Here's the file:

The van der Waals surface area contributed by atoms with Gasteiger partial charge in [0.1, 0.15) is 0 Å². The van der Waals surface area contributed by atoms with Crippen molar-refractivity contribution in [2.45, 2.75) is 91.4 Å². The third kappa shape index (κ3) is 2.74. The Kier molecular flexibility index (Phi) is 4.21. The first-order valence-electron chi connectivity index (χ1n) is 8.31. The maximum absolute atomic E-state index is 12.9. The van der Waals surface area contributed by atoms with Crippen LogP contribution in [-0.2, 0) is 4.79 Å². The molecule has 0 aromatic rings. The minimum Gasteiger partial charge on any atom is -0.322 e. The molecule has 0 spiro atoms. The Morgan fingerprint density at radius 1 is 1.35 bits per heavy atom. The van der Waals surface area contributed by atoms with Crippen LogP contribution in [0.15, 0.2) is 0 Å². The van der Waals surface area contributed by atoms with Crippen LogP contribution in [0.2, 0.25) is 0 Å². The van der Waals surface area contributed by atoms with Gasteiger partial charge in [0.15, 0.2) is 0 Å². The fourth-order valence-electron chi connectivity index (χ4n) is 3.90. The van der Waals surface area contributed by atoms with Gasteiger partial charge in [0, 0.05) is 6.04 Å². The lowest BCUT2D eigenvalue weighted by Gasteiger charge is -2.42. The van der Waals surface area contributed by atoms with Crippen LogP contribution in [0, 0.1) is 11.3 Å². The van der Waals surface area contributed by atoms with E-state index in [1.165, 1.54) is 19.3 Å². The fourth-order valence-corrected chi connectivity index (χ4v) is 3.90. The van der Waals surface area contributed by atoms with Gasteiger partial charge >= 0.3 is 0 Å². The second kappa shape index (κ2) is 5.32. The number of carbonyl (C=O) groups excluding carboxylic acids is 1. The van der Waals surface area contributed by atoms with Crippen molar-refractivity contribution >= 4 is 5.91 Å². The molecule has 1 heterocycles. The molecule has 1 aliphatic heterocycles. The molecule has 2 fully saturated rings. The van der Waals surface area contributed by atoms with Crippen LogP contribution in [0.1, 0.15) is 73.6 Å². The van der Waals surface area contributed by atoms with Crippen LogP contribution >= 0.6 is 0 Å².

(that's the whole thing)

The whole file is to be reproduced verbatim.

The van der Waals surface area contributed by atoms with Gasteiger partial charge in [0.1, 0.15) is 0 Å². The van der Waals surface area contributed by atoms with Crippen molar-refractivity contribution in [2.45, 2.75) is 91.4 Å². The third kappa shape index (κ3) is 2.74. The Kier molecular flexibility index (Phi) is 4.21. The first-order valence-electron chi connectivity index (χ1n) is 8.31. The maximum absolute atomic E-state index is 12.9. The van der Waals surface area contributed by atoms with Crippen LogP contribution in [-0.2, 0) is 4.79 Å². The molecule has 0 aromatic rings. The minimum Gasteiger partial charge on any atom is -0.322 e. The molecule has 0 spiro atoms. The Morgan fingerprint density at radius 1 is 1.35 bits per heavy atom. The van der Waals surface area contributed by atoms with Crippen LogP contribution in [0.15, 0.2) is 0 Å². The van der Waals surface area contributed by atoms with Crippen LogP contribution in [0.2, 0.25) is 0 Å². The van der Waals surface area contributed by atoms with Gasteiger partial charge in [0.15, 0.2) is 0 Å². The fourth-order valence-electron chi connectivity index (χ4n) is 3.90. The van der Waals surface area contributed by atoms with Gasteiger partial charge in [0, 0.05) is 6.04 Å². The lowest BCUT2D eigenvalue weighted by Gasteiger charge is -2.42. The van der Waals surface area contributed by atoms with Crippen LogP contribution in [0, 0.1) is 11.3 Å². The van der Waals surface area contributed by atoms with E-state index in [1.165, 1.54) is 19.3 Å². The fourth-order valence-corrected chi connectivity index (χ4v) is 3.90. The van der Waals surface area contributed by atoms with Gasteiger partial charge >= 0.3 is 0 Å². The second kappa shape index (κ2) is 5.32. The number of carbonyl (C=O) groups excluding carboxylic acids is 1. The van der Waals surface area contributed by atoms with Crippen molar-refractivity contribution >= 4 is 5.91 Å². The molecule has 1 heterocycles. The molecule has 1 aliphatic heterocycles. The molecule has 2 fully saturated rings. The van der Waals surface area contributed by atoms with Crippen LogP contribution in [0.1, 0.15) is 73.6 Å². The van der Waals surface area contributed by atoms with Crippen LogP contribution >= 0.6 is 0 Å².